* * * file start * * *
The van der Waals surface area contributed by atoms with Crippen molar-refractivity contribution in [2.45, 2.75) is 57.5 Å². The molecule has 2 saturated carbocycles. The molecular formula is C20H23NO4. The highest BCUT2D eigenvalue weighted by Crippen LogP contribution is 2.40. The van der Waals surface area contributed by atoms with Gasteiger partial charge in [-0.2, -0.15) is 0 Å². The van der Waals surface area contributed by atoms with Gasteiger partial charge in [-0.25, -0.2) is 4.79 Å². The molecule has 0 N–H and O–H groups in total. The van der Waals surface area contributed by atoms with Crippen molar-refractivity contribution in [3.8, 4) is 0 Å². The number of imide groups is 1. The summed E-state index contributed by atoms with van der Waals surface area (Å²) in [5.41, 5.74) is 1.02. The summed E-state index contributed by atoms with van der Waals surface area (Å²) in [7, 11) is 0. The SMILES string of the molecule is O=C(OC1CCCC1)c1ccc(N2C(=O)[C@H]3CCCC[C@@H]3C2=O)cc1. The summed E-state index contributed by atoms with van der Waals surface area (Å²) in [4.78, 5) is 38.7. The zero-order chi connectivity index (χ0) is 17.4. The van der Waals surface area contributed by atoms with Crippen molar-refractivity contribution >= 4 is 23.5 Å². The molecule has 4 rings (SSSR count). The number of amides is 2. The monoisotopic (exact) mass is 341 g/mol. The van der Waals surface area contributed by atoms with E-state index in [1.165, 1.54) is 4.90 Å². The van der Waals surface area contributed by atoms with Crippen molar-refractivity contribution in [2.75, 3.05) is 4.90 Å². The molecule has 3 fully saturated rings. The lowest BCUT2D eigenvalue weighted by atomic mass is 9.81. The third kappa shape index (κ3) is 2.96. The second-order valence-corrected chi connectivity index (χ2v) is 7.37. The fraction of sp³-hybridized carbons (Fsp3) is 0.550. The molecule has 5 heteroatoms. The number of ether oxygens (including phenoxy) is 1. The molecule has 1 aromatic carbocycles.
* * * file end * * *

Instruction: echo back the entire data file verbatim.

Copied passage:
The van der Waals surface area contributed by atoms with Crippen molar-refractivity contribution in [2.45, 2.75) is 57.5 Å². The molecule has 2 saturated carbocycles. The molecular formula is C20H23NO4. The highest BCUT2D eigenvalue weighted by Crippen LogP contribution is 2.40. The van der Waals surface area contributed by atoms with Gasteiger partial charge in [-0.2, -0.15) is 0 Å². The van der Waals surface area contributed by atoms with Gasteiger partial charge in [-0.25, -0.2) is 4.79 Å². The molecule has 0 N–H and O–H groups in total. The van der Waals surface area contributed by atoms with Crippen molar-refractivity contribution in [3.8, 4) is 0 Å². The number of imide groups is 1. The summed E-state index contributed by atoms with van der Waals surface area (Å²) in [5.41, 5.74) is 1.02. The summed E-state index contributed by atoms with van der Waals surface area (Å²) in [7, 11) is 0. The SMILES string of the molecule is O=C(OC1CCCC1)c1ccc(N2C(=O)[C@H]3CCCC[C@@H]3C2=O)cc1. The summed E-state index contributed by atoms with van der Waals surface area (Å²) in [4.78, 5) is 38.7. The zero-order chi connectivity index (χ0) is 17.4. The van der Waals surface area contributed by atoms with Crippen molar-refractivity contribution >= 4 is 23.5 Å². The molecule has 4 rings (SSSR count). The number of amides is 2. The monoisotopic (exact) mass is 341 g/mol. The van der Waals surface area contributed by atoms with E-state index in [1.165, 1.54) is 4.90 Å². The van der Waals surface area contributed by atoms with Crippen molar-refractivity contribution in [2.75, 3.05) is 4.90 Å². The molecule has 3 fully saturated rings. The lowest BCUT2D eigenvalue weighted by atomic mass is 9.81. The third kappa shape index (κ3) is 2.96. The second-order valence-corrected chi connectivity index (χ2v) is 7.37. The fraction of sp³-hybridized carbons (Fsp3) is 0.550. The molecule has 5 heteroatoms. The number of ether oxygens (including phenoxy) is 1. The molecule has 1 aromatic carbocycles.